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Reverse Mortgage Participation in the United States: Evidence from a National Study

Department of Financial Planning, Housing & Consumer Economics, University of Georgia, Athens, GA 30602, USA
Academic Editor: Nicholas Apergis
Int. J. Financial Stud. 2016, 4(1), 5; https://doi.org/10.3390/ijfs4010005
Received: 31 December 2015 / Revised: 2 March 2016 / Accepted: 7 March 2016 / Published: 17 March 2016
This paper uses the most recent wave of a nationally representative dataset to examine the factors associated with elderly homeowners’ decision to obtain reverse mortgage loans. The findings of this study suggest that very few homeowners participated in the reverse mortgage market, and homeowners younger than 67 were less likely to have reverse mortgage loans. However, homeowners who were risk averse, and homeowners in the two highest quartiles of net worth were more likely to have reverse mortgage loans. Further analyses reveal that among the reverse mortgage participants, homeowners with long-term care insurance coverage were less likely to have reverse mortgage loans. Implications for financial economists, financial planners, policy-makers, and scholars of retirement economics are included. View Full-Text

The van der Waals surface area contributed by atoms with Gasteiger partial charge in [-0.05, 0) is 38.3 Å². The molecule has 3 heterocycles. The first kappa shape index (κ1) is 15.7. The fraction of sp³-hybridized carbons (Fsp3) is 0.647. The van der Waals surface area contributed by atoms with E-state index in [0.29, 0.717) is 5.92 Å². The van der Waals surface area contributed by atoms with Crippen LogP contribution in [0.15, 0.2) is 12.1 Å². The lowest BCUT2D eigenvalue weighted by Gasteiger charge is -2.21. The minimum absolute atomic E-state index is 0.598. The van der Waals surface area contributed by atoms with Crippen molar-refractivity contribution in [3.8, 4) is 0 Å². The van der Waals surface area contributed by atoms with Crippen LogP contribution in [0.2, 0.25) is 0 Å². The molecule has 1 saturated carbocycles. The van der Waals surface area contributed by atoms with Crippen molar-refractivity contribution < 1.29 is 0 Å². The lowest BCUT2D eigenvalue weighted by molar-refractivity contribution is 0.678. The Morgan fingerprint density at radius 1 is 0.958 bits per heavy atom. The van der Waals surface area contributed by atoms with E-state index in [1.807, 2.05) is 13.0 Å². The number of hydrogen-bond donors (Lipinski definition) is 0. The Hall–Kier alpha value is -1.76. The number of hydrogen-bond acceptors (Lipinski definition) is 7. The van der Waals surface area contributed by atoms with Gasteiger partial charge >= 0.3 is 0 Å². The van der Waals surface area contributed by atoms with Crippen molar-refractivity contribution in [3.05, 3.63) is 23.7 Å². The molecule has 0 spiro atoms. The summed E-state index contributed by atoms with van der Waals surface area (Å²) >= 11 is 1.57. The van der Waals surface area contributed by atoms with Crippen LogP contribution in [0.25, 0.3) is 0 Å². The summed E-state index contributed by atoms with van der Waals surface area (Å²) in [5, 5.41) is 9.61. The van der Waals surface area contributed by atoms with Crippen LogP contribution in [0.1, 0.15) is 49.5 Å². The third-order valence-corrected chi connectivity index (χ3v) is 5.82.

Keywords: reverse mortgage; household wealth; financial decisions; retirement planning reverse mortgage; household wealth; financial decisions; retirement planning
MDPI and ACS Style

Chatterjee, S. Reverse Mortgage Participation in the United States: Evidence from a National Study. Int. J. Financial Stud. 2016, 4, 5.

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